return screenshot;
}
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It looks to me like UIWebView renders on demand (witness the checkerboard as you scroll downwards rapidly on a large page), so there won't be anything in the part of the layer below what you can reach until the user scrolls down there. The layer won't be able to write out what it doesn't have, so I don't think you'll be able to capture the whole area.

As far as scrolling, there aren't any obvious exposed API methods that I can think of to move it down. The web view seems to host a UIScrollView or something similar, which you could try to access by traversing the view hierarchy and use its scrollRectToVisible:animated:, but that doesn't sound like a good long-term solution.

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Yeah the webview acts as if it has a CATiledLayer, and only renders chunks at a time, if it was a true CATiledLayer it wouldnt be so bad as I could set the tile size, but unfortunately this isnt the case. I am playing around with trying to scroll the layer but it isnt liking that either. –  Danny Greg Jan 23 '09 at 9:25

Just to answer one of my questions, you can scroll the view by using javascript.

So you use stringByEvaluatingJavaScriptFromString: with a javascript of window.scrollTo(0,%i);, where %i is where you want to scroll to. You can also use scrollY to retrieve the current scroll value.

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Resizing the Webview is the way I solved it. If you want a bigger image with more detail, you just have to zoom in before calling this method. Beware that large dimensions could infulence the performance.

- (UIImage*) imageFromWebview:(UIWebView*) webview{

//store the original framesize to put it back after the snapshot
CGRect originalFrame = webview.frame;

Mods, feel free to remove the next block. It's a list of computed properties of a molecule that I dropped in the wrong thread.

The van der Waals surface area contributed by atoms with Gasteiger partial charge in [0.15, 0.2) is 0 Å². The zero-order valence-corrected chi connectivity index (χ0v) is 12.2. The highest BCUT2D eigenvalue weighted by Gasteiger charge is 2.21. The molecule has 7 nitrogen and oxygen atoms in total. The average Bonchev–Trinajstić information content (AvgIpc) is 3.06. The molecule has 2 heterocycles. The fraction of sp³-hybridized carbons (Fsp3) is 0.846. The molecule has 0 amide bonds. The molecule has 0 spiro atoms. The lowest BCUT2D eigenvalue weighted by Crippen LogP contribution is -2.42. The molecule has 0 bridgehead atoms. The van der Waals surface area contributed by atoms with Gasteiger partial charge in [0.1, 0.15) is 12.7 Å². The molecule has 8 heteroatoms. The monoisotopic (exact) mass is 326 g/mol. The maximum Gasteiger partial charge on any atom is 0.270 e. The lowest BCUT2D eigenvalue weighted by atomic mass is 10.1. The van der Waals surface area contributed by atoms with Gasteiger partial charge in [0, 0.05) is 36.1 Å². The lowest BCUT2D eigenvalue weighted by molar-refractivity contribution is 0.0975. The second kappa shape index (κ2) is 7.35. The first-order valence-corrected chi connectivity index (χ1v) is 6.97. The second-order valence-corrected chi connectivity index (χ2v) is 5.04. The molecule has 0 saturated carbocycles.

//get the width and height of webpage using js (you might need to use another call, this doesn't work always)
int webViewHeight = [[webview stringByEvaluatingJavaScriptFromString:@"document.body.scrollHeight;"] integerValue];
int webViewWidth = [[webview stringByEvaluatingJavaScriptFromString:@"document.body.scrollWidth;"] integerValue];

//set the webview's frames to match the size of the page
[webview setFrame:CGRectMake(0, 0, webViewWidth, webViewHeight)];

//make the snapshot
UIGraphicsBeginImageContextWithOptions(webview.frame.size, false, 0.0);
[webview.layer renderInContext:UIGraphicsGetCurrentContext()];
UIImage *image = UIGraphicsGetImageFromCurrentImageContext();
UIGraphicsEndImageContext();

//set the webview's frame to the original size
[webview setFrame:originalFrame];

//and VOILA :)
return image;

}

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I'm not sure what you're trying to do, but maybe UIGraphicsBeginImageContext/drawRect/UIGraphicsEndImageContext might work than renderInContext?

See http://stackoverflow.com/questions/449683/saving-a-view-as-a-photo-in-iphone-app for an example.

Note that I have no idea how the UIWebView will react to drawRect.

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I did give that a go, but drawRect results in nothing from the UIWebView :/ –  Danny Greg Jan 22 '09 at 18:31
    
UIWebView does all it's drawing on a subview that it creates. You could try looking through the subviews collection and sending draw rect to each –  rpetrich Jan 25 '09 at 0:22

All UIViews have a size limit of 1024x1024, so you will probably have programmatically scroll, capture the page in chunks, and stitch them together somehow.